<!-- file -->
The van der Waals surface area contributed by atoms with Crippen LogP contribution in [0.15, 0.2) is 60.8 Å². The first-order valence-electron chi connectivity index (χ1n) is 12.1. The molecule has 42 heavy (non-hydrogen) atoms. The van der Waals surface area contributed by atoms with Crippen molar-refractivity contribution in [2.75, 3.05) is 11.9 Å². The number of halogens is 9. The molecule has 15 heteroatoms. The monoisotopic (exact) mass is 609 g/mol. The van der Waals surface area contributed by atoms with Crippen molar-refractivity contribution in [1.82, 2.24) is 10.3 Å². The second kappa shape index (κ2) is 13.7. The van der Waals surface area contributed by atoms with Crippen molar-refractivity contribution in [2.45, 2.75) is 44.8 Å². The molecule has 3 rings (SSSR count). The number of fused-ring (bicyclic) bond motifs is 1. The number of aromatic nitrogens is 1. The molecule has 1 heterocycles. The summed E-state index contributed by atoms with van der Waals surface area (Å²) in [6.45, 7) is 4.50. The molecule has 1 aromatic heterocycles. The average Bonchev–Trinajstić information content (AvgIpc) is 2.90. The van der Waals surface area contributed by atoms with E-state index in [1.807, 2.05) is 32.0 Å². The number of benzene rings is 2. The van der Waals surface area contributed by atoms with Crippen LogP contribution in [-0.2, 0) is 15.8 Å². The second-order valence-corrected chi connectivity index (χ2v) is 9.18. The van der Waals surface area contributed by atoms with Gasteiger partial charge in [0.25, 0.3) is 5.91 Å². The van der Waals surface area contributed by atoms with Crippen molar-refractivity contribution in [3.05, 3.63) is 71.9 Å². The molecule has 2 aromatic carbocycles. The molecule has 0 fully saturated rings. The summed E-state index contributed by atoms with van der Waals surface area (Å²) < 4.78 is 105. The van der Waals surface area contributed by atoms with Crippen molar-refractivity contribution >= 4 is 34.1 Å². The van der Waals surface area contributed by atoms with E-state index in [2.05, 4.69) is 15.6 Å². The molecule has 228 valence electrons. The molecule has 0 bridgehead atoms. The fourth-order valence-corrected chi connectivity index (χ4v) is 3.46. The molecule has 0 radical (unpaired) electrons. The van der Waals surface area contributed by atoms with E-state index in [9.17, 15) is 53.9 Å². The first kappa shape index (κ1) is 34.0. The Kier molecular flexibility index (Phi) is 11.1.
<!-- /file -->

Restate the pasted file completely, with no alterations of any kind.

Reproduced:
The van der Waals surface area contributed by atoms with Crippen LogP contribution in [0.15, 0.2) is 60.8 Å². The first-order valence-electron chi connectivity index (χ1n) is 12.1. The molecule has 42 heavy (non-hydrogen) atoms. The van der Waals surface area contributed by atoms with Crippen molar-refractivity contribution in [2.75, 3.05) is 11.9 Å². The number of halogens is 9. The molecule has 15 heteroatoms. The monoisotopic (exact) mass is 609 g/mol. The van der Waals surface area contributed by atoms with Crippen molar-refractivity contribution in [1.82, 2.24) is 10.3 Å². The second kappa shape index (κ2) is 13.7. The van der Waals surface area contributed by atoms with Crippen molar-refractivity contribution in [2.45, 2.75) is 44.8 Å². The molecule has 3 rings (SSSR count). The number of fused-ring (bicyclic) bond motifs is 1. The number of aromatic nitrogens is 1. The molecule has 1 heterocycles. The summed E-state index contributed by atoms with van der Waals surface area (Å²) in [6.45, 7) is 4.50. The molecule has 1 aromatic heterocycles. The average Bonchev–Trinajstić information content (AvgIpc) is 2.90. The van der Waals surface area contributed by atoms with E-state index in [1.807, 2.05) is 32.0 Å². The number of benzene rings is 2. The van der Waals surface area contributed by atoms with Crippen LogP contribution in [-0.2, 0) is 15.8 Å². The second-order valence-corrected chi connectivity index (χ2v) is 9.18. The van der Waals surface area contributed by atoms with Gasteiger partial charge in [0.25, 0.3) is 5.91 Å². The van der Waals surface area contributed by atoms with Crippen molar-refractivity contribution in [3.05, 3.63) is 71.9 Å². The molecule has 2 aromatic carbocycles. The molecule has 0 fully saturated rings. The summed E-state index contributed by atoms with van der Waals surface area (Å²) < 4.78 is 105. The van der Waals surface area contributed by atoms with Crippen molar-refractivity contribution >= 4 is 34.1 Å². The van der Waals surface area contributed by atoms with E-state index in [2.05, 4.69) is 15.6 Å². The molecule has 228 valence electrons. The molecule has 0 bridgehead atoms. The fourth-order valence-corrected chi connectivity index (χ4v) is 3.46. The molecule has 0 radical (unpaired) electrons. The van der Waals surface area contributed by atoms with E-state index in [9.17, 15) is 53.9 Å². The first kappa shape index (κ1) is 34.0. The Kier molecular flexibility index (Phi) is 11.1.